Current Print Contents

August 4, 2014 - Volume 30 Number 8

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Peer Positive

OT-directed programs, such as the Hussman Center for Adults with Autism at Towson University, help young adults with autism transition from state-provided care to independent life.


One True Calling

A devastating car accident left this occupational therapy student with a severely damaged hand, and changed the trajectory of her career.

Bridging the Research Gap

It's an exciting time in neurorehabilitation. Therapists working with stroke patients can harness new research to improve gait outcomes.

Feeling the Pressure

Specializing in lymphedema brings a needed service to patients - but it comes with its own set of challenges and anxieties.


Advertiser Index

Journal Watch

NIH Vision Study Involves OTs; Couples Should Agree on Recovery

Education Opportunities


Classified Employment Opportunities


AUTISM AND YOUNG ADULTHOOD: Early intervention services for children with autism are widely available - but what happens when these young people transition into adulthood and out of school-based therapy? ADVANCE profiles OT-directed therapy programs for young adults with autism who are transferring to independent life.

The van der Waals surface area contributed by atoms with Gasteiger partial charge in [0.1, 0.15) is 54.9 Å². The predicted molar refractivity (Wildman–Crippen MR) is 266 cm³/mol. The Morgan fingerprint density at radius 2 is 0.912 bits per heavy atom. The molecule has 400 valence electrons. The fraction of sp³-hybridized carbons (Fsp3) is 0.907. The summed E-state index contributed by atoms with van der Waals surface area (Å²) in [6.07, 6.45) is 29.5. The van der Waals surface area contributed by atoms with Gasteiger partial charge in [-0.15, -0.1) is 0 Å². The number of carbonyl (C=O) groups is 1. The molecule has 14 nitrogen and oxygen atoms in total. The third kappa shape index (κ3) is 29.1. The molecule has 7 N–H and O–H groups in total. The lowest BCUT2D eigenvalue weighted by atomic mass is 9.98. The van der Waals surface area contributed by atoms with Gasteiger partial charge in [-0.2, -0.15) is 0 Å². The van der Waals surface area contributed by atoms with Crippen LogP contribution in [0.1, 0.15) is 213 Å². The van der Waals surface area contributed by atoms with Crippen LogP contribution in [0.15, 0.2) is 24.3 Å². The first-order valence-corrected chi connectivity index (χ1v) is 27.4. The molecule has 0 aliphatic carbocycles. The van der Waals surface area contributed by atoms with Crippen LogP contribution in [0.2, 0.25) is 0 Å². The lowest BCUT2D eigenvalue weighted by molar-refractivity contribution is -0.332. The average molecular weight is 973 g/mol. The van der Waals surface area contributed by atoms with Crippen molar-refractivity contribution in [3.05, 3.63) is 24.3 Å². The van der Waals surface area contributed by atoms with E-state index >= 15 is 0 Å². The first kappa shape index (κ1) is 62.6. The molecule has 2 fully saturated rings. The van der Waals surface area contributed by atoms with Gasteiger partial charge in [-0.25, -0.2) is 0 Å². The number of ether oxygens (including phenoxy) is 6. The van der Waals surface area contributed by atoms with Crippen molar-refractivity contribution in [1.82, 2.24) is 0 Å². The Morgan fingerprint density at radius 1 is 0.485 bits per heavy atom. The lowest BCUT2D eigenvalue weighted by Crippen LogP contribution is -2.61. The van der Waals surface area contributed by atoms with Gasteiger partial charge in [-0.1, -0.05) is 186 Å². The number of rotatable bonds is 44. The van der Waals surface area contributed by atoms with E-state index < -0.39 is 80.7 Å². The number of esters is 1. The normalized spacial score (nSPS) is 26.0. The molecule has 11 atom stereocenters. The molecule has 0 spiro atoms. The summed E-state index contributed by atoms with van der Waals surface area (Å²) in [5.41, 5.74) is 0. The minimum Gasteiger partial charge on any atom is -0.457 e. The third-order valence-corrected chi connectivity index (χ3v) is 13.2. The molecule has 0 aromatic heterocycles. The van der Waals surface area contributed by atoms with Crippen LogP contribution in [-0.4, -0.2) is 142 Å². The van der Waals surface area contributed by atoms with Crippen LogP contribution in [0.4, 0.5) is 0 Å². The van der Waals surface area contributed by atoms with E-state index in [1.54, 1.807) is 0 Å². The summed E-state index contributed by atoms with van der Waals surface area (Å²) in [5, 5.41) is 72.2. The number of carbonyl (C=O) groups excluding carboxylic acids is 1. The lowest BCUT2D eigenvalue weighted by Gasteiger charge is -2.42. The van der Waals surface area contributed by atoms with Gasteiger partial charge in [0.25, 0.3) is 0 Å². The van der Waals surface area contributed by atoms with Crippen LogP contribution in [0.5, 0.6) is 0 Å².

I was very excited to see an article entitled "Bridging the Research Gap" in the August 2014, Vol. 30 No. 8 edition of Advance of Occupational Therapy Practitioners. Although I felt like the article provided a few practical examples of how to improve motor learning strategies in practice, I was disappointed that the article in an OT focused magazine was so heavily highlighted on gait training as well as written solely from the perspective of a physical therapist. I believe that there are so many amazing, occupationally based interventions in our practice that support motor learning principles for OT interventions such as cognition and upper extremity training. Gait training is a much more straight forward example of how to incorporate research into practice, and I believe that OT practitioners, like myself, would benefit from a broader, more complex integration of examples of how occupational performance supports motor learning. I was disappointed regarding the lack of participation and occupational therapy input in this article included.

Piper HansenSeptember 02, 2014
Chicago, IL


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